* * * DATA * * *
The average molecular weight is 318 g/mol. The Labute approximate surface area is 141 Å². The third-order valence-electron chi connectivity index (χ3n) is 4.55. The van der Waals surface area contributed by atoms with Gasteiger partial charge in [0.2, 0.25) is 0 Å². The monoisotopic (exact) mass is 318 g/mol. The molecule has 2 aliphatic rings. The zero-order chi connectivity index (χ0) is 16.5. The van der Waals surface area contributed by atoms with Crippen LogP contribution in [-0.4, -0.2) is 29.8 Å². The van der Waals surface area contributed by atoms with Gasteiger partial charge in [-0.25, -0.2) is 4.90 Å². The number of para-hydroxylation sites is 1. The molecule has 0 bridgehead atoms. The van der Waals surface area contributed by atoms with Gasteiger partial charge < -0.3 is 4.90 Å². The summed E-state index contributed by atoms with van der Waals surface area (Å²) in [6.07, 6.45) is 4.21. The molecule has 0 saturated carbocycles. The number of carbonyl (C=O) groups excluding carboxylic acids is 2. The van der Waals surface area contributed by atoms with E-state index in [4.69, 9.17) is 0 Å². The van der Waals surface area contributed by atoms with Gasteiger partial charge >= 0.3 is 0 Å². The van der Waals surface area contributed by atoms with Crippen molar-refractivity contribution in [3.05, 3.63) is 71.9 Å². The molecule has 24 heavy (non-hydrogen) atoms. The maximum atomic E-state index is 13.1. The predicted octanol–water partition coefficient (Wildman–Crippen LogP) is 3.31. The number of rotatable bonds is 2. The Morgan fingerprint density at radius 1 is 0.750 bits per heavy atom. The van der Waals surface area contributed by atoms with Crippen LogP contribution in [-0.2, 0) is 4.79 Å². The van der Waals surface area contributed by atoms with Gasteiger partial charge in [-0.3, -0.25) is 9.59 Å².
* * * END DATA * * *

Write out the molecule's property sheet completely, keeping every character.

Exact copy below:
The average molecular weight is 318 g/mol. The Labute approximate surface area is 141 Å². The third-order valence-electron chi connectivity index (χ3n) is 4.55. The van der Waals surface area contributed by atoms with Gasteiger partial charge in [0.2, 0.25) is 0 Å². The monoisotopic (exact) mass is 318 g/mol. The molecule has 2 aliphatic rings. The zero-order chi connectivity index (χ0) is 16.5. The van der Waals surface area contributed by atoms with Crippen LogP contribution in [-0.4, -0.2) is 29.8 Å². The van der Waals surface area contributed by atoms with Gasteiger partial charge in [-0.25, -0.2) is 4.90 Å². The number of para-hydroxylation sites is 1. The molecule has 0 bridgehead atoms. The van der Waals surface area contributed by atoms with Gasteiger partial charge < -0.3 is 4.90 Å². The summed E-state index contributed by atoms with van der Waals surface area (Å²) in [6.07, 6.45) is 4.21. The molecule has 0 saturated carbocycles. The number of carbonyl (C=O) groups excluding carboxylic acids is 2. The van der Waals surface area contributed by atoms with E-state index in [4.69, 9.17) is 0 Å². The van der Waals surface area contributed by atoms with Gasteiger partial charge >= 0.3 is 0 Å². The van der Waals surface area contributed by atoms with Crippen molar-refractivity contribution in [3.05, 3.63) is 71.9 Å². The molecule has 24 heavy (non-hydrogen) atoms. The maximum atomic E-state index is 13.1. The predicted octanol–water partition coefficient (Wildman–Crippen LogP) is 3.31. The number of rotatable bonds is 2. The Morgan fingerprint density at radius 1 is 0.750 bits per heavy atom. The van der Waals surface area contributed by atoms with Crippen LogP contribution in [-0.2, 0) is 4.79 Å². The van der Waals surface area contributed by atoms with Gasteiger partial charge in [-0.3, -0.25) is 9.59 Å².